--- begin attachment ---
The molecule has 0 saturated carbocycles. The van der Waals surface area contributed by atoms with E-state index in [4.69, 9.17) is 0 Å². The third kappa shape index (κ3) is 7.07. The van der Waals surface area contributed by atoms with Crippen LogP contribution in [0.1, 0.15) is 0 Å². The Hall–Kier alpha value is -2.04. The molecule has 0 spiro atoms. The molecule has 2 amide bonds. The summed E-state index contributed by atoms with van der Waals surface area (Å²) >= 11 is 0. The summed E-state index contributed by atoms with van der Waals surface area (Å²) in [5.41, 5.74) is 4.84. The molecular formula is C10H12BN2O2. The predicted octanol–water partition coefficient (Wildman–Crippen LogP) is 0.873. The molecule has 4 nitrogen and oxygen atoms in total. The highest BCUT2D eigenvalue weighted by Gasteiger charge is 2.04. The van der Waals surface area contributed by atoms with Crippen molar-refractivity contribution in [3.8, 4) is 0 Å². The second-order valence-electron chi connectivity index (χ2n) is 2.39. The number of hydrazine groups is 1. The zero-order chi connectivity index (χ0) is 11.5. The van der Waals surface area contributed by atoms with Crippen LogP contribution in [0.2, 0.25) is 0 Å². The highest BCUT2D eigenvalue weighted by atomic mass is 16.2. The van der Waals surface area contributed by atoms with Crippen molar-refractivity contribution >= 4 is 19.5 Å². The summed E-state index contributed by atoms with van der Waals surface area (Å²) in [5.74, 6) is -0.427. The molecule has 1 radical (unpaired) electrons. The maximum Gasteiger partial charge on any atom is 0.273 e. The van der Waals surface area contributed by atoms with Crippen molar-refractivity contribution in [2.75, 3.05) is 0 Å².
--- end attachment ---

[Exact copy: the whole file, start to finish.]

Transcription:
The molecule has 0 saturated carbocycles. The van der Waals surface area contributed by atoms with E-state index in [4.69, 9.17) is 0 Å². The third kappa shape index (κ3) is 7.07. The van der Waals surface area contributed by atoms with Crippen LogP contribution in [0.1, 0.15) is 0 Å². The Hall–Kier alpha value is -2.04. The molecule has 0 spiro atoms. The molecule has 2 amide bonds. The summed E-state index contributed by atoms with van der Waals surface area (Å²) >= 11 is 0. The summed E-state index contributed by atoms with van der Waals surface area (Å²) in [5.41, 5.74) is 4.84. The molecular formula is C10H12BN2O2. The predicted octanol–water partition coefficient (Wildman–Crippen LogP) is 0.873. The molecule has 4 nitrogen and oxygen atoms in total. The highest BCUT2D eigenvalue weighted by Gasteiger charge is 2.04. The van der Waals surface area contributed by atoms with Crippen molar-refractivity contribution in [3.8, 4) is 0 Å². The second-order valence-electron chi connectivity index (χ2n) is 2.39. The number of hydrazine groups is 1. The zero-order chi connectivity index (χ0) is 11.5. The van der Waals surface area contributed by atoms with Crippen LogP contribution in [0.2, 0.25) is 0 Å². The highest BCUT2D eigenvalue weighted by atomic mass is 16.2. The van der Waals surface area contributed by atoms with Crippen molar-refractivity contribution >= 4 is 19.5 Å². The summed E-state index contributed by atoms with van der Waals surface area (Å²) in [5.74, 6) is -0.427. The molecule has 1 radical (unpaired) electrons. The maximum Gasteiger partial charge on any atom is 0.273 e. The van der Waals surface area contributed by atoms with Crippen molar-refractivity contribution in [2.75, 3.05) is 0 Å².